Start, for example, with Antwan Patton, he was born in the thick of it, and had early exposure to a difficult reality, full of conflict and violence. Later on, however, Patton ends up in the very performing arts school where he met Andre, and Patton gains exposure to, and experience in, a different socio-economic context. In a similar way, Andre was born into a harsh environment, but has an early exposure to something different through his mother’s decision to send him to a primarily white school, as part of a diversity placement program. In many ways, the outcastedness of ‘OutKast!’, as well as the eccentricity and esotericism of their work, is related to this mixed reality they were born into; a mixed exposure to both gang culture, to liberal arts school teachers. In one interview in 2017 with Andre (HipHopDX) (1), he states that, in the example of ‘Hey Ya!’, it was an extremely risky single, as he was coming from a rap background where you cannot just show weakness, and you have to act tough all the time; to introduce this style of singing, and to visually style themselves as they did in the music video, and ultimately to embrace different emotions, aesthetics and perspectives, could have been a disaster for their reputation.
Something that stands out to me about Andre, is that he, perhaps without due recognition, could easily be seen as a queer icon, with an exciting and dedicated sense of style and fashion, which rejects expectations of men to appear a certain way, just the same as how ‘OutKast!’ rejected the expectation to act a certain way within the rap community they were part of. In the case of Andre’s work with Kelis in “Millionaire” (2), we see Andre 3000 maximise on this queer afrofuture style, with an androgynous Egyptian pharaoh costume that calls out to Sun Ra. There is a certain power radiating off of this, especially given the rap and hip-hop culture can come with this tendency to weaponize each other’s backstory or upbringing. There has been repeated reference to a time where many people were asking Big Boi what the hell was wrong with Andre, is he gay? is he on drugs? (3)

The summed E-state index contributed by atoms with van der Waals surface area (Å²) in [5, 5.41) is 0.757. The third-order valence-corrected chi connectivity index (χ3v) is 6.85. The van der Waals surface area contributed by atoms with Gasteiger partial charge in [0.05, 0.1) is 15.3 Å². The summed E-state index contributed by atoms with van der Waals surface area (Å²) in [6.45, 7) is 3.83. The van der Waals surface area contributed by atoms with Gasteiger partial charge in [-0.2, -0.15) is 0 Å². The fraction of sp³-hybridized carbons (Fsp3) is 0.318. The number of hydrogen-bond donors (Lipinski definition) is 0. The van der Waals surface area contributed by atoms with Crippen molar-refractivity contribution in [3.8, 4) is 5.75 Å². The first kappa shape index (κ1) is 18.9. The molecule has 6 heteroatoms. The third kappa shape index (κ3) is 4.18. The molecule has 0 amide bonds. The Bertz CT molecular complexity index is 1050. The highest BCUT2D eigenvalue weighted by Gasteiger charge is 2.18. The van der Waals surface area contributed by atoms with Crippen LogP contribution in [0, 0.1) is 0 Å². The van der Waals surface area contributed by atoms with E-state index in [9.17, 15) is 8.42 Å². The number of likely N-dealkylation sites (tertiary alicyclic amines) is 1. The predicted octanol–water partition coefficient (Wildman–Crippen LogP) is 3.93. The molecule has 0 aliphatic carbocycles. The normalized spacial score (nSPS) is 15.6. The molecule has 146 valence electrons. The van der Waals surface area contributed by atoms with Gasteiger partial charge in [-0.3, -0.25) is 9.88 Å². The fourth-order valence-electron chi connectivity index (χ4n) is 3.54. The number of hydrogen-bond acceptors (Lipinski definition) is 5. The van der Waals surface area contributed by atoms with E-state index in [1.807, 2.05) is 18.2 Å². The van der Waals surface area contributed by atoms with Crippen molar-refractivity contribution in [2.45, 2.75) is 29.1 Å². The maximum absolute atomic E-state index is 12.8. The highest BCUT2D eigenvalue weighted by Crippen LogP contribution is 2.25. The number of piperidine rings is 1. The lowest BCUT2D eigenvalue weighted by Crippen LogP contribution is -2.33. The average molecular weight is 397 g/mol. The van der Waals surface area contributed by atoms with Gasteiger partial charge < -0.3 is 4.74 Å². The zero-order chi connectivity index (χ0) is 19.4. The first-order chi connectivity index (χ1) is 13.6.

Yet, as was mentioned by Kawan Prather, there is a kind of untouchable quality to Andre, as he has never been called out by anyone, no one has had the audacity. Some suggest this is partly due to an absence of a solo album, which is a big talking point about the artist; it is hard to see his final vision for hip-hop or lyricism. It is a shame too, as I personally share the desire to see what could have been presented by such an amazing artist. One of the things about Andre 3000 was the intelligence of the rhyming, for example, in Aquemini (1998) (5), where all the rhyming syllables accentuate different parts of the beats and bars, instead of rhyming in the same place in each sentence (4). Being able to tell relatable stories, or to portray profound political or social realities, while maintaining intricate rhythmic schemes, shows top tier writing skills and vision. A blessing of sociology is that it always forces you to look at the person in the most dignifying way, and to understand that each individual is being influenced and agitated from all directions, just as we all experience. The sociology of music, for example, has argued defiantly that the power or affectivity of music, and therefore the true talent of the artist, lies in how any instance of music relates to its context. Both Andre 3000, and his music, can be best understood by looking at him as Andre Benjamin, and to look at who is around him, and what environments he has been exposed to.